Psychiatry’s All-Out Assault On The U.S. Military: The Unprecedented Rate Of Military Suicides Parallels Troops’ Use Of Psychiatric Drugs

More U.S. military personnel than ever before are taking psychiatric drugs that are linked to suicides.  And more of them than ever before are killing themselves.

In fact, more troops are dying by their own hand than in combat, according to an Army report issued last July, entitled “Health Promotion, Risk Reduction, Suicide Prevention.” What’s more, a full 36% of the reported suicides were by troops who had never been deployed.

In looking for causes of these suicides, the Army report considered the economy, the stress of nine years of war, family dislocations, repeated moves, repeated deployments, troops’ risk-taking personalities, waived entrance standards, and many aspects of Army culture.  What it barely considered are the antidepressants, antipsychotics and anti-seizure drugs, with their known links to suicide, whose increase in use exactly parallels the increase in U.S. troop suicides since 2005.

According to a 2008 investigative report in Time magazine entitled “America’s Medicated Army,” about 12% of combat troops in Iraq and 17% of those in Afghanistan were taking prescription antidepressants or sleeping pills. These psychiatric drugs carry warnings of the increased risk of suicide.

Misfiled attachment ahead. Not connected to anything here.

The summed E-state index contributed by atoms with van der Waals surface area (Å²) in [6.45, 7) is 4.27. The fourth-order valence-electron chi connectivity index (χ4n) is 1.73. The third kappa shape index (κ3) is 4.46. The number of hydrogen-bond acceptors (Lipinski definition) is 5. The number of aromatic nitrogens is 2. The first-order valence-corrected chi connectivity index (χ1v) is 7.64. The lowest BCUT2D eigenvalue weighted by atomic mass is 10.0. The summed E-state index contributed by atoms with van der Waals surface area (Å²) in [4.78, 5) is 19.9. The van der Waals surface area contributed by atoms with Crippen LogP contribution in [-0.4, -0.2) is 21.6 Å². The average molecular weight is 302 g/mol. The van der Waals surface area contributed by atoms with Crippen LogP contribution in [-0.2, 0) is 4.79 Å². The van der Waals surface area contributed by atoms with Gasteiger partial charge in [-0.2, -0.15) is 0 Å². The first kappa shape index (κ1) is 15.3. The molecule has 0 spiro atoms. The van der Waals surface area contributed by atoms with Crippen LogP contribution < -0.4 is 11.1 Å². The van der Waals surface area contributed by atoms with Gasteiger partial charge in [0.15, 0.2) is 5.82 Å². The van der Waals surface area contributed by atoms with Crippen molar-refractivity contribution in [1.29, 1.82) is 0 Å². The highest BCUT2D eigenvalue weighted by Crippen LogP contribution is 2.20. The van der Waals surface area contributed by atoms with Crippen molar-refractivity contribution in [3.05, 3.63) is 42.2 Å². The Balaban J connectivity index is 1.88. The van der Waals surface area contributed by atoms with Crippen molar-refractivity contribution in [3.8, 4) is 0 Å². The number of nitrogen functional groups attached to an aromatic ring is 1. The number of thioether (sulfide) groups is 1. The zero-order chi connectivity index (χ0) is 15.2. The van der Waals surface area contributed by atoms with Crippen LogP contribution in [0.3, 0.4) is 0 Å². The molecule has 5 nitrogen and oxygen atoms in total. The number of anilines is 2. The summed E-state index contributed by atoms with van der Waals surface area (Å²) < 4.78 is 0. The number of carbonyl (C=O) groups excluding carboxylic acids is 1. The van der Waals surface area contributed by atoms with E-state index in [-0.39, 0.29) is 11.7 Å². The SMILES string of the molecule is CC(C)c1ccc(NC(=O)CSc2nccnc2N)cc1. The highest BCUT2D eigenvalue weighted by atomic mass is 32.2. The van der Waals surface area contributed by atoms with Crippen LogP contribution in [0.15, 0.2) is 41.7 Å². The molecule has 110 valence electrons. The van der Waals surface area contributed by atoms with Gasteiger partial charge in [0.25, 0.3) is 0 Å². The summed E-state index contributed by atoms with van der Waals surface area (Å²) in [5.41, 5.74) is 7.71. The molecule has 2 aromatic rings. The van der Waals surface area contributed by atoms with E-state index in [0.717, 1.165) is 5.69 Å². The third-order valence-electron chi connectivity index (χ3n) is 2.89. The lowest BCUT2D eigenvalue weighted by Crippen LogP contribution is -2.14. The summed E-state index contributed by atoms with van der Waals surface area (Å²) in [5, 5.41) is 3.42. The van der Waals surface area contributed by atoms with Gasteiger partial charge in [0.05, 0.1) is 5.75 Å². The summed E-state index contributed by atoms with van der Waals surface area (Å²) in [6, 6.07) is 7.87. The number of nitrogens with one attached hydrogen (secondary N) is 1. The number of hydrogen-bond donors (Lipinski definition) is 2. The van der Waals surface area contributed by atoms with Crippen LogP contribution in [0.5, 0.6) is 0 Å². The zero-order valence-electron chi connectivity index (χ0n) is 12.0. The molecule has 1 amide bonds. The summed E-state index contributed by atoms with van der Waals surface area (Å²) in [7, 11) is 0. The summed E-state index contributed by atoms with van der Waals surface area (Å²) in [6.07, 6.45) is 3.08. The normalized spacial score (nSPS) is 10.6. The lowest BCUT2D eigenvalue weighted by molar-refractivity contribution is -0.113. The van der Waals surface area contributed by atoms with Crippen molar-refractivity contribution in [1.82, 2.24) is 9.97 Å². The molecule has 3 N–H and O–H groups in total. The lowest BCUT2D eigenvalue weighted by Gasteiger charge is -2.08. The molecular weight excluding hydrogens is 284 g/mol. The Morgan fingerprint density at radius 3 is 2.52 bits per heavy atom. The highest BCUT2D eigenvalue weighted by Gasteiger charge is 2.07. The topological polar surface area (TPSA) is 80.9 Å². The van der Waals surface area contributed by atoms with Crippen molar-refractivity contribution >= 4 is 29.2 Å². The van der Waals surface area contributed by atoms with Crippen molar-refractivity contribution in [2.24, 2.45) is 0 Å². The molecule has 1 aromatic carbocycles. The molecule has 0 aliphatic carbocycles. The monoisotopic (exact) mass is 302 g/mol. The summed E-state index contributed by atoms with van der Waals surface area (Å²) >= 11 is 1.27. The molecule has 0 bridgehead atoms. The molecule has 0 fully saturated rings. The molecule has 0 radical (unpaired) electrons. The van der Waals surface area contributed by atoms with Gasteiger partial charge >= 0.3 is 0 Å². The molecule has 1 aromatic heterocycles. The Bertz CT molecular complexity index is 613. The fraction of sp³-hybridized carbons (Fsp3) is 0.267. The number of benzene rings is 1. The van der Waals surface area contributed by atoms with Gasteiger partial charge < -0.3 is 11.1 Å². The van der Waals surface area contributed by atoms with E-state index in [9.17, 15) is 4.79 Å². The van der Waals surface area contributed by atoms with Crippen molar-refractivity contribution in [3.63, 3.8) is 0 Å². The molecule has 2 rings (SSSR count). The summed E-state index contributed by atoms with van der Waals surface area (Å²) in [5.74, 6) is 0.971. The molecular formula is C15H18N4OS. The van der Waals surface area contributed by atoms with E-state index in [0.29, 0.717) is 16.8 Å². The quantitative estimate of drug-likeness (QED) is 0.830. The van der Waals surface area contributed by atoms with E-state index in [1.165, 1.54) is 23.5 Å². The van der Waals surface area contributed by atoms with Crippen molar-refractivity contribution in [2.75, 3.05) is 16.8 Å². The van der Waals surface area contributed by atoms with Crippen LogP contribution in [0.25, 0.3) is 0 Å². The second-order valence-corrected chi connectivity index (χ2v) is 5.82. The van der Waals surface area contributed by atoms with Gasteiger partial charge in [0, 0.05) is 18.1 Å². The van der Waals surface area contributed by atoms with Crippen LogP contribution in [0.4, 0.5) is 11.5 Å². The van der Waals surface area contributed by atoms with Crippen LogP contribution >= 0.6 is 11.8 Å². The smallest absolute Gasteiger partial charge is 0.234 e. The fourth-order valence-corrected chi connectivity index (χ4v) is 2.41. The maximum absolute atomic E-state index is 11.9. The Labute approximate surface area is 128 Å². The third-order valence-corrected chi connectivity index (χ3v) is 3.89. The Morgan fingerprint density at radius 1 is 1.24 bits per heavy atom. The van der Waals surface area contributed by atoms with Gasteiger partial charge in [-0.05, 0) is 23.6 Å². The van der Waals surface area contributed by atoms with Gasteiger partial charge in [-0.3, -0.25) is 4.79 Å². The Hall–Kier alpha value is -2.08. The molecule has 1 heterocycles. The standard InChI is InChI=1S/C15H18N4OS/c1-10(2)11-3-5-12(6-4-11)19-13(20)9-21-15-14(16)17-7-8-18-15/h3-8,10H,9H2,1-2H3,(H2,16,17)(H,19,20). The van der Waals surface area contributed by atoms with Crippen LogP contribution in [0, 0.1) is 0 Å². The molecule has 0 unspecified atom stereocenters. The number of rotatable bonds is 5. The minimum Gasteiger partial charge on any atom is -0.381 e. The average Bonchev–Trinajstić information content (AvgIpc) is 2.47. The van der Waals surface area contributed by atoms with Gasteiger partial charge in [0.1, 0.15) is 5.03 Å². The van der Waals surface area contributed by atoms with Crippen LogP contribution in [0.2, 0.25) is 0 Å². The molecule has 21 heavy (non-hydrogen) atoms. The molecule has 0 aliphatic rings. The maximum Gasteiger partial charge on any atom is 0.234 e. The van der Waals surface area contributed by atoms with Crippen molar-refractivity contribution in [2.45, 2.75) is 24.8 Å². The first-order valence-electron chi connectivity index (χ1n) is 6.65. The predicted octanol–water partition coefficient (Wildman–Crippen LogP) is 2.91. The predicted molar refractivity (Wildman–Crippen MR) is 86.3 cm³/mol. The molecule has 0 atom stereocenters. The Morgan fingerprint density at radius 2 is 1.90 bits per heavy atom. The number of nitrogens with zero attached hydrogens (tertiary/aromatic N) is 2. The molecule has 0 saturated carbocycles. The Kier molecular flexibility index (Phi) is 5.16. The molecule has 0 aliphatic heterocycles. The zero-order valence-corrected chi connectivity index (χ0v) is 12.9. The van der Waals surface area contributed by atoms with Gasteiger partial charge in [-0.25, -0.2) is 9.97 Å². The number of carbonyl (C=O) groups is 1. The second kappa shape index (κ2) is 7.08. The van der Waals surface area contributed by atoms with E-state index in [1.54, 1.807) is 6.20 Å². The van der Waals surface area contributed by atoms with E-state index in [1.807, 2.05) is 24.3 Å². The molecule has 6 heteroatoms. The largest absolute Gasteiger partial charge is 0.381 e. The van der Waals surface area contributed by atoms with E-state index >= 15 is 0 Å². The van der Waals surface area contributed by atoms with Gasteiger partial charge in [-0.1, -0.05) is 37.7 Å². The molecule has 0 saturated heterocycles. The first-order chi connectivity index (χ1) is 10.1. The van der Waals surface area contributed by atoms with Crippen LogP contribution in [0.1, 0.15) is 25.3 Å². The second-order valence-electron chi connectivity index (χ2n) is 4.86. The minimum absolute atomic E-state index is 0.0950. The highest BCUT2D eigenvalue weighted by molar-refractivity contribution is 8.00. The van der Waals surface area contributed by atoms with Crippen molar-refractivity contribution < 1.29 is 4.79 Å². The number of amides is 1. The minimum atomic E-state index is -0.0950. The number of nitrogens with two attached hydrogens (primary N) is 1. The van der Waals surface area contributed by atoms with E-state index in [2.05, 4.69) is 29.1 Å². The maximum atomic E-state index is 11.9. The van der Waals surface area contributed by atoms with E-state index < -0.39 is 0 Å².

It is no surprise, then, that the Time article reported that nearly 40% of Army suicide victims in 2006 and 2007 took mind-altering psychiatric drugs — overwhelmingly, the newer class of antidepressants known as selective serotonin reuptake inhibitors (SSRIs), like Prozac and Zoloft.

“The high percentage of U.S. soldiers attempting suicide after taking SSRIs should raise serious concerns,” says Dr. Joseph Glenmullen, who teaches psychiatry at Harvard Medical School.

The practice of prescribing numerous drugs simultaneously, known as polypharmacy, also increases the risk of death.  The Army’s own internal review of fatalities at its most closely supervised medical units, the Warrior Transition Units (WTU), concluded that the biggest risk factor to those patients may be polypharmacy.